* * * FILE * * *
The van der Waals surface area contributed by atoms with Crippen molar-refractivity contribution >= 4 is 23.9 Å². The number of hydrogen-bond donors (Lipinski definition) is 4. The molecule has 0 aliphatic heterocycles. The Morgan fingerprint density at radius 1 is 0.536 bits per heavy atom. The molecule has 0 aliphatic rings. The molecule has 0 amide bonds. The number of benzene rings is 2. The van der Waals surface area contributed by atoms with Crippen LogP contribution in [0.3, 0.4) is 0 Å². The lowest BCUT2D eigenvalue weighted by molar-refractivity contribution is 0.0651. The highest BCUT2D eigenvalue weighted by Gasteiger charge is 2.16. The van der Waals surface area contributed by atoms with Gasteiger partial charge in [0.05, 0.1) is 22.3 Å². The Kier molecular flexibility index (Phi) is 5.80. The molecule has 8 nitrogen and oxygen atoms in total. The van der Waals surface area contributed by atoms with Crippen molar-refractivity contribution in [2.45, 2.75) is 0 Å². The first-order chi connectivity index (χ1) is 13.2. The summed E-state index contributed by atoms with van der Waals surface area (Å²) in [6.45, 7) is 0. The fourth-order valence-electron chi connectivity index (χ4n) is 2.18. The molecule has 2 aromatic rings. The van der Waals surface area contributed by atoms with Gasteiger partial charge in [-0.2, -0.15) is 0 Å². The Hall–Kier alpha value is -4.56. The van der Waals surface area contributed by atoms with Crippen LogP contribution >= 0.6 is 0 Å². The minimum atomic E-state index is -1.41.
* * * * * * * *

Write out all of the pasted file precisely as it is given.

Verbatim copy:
The van der Waals surface area contributed by atoms with Crippen molar-refractivity contribution >= 4 is 23.9 Å². The number of hydrogen-bond donors (Lipinski definition) is 4. The molecule has 0 aliphatic heterocycles. The Morgan fingerprint density at radius 1 is 0.536 bits per heavy atom. The molecule has 0 aliphatic rings. The molecule has 0 amide bonds. The number of benzene rings is 2. The van der Waals surface area contributed by atoms with Crippen LogP contribution in [0.3, 0.4) is 0 Å². The lowest BCUT2D eigenvalue weighted by molar-refractivity contribution is 0.0651. The highest BCUT2D eigenvalue weighted by Gasteiger charge is 2.16. The van der Waals surface area contributed by atoms with Gasteiger partial charge in [0.05, 0.1) is 22.3 Å². The Kier molecular flexibility index (Phi) is 5.80. The molecule has 8 nitrogen and oxygen atoms in total. The van der Waals surface area contributed by atoms with Crippen molar-refractivity contribution in [2.45, 2.75) is 0 Å². The first-order chi connectivity index (χ1) is 13.2. The summed E-state index contributed by atoms with van der Waals surface area (Å²) in [6.45, 7) is 0. The fourth-order valence-electron chi connectivity index (χ4n) is 2.18. The molecule has 2 aromatic rings. The van der Waals surface area contributed by atoms with Gasteiger partial charge in [-0.2, -0.15) is 0 Å². The Hall–Kier alpha value is -4.56. The van der Waals surface area contributed by atoms with Crippen LogP contribution >= 0.6 is 0 Å². The minimum atomic E-state index is -1.41.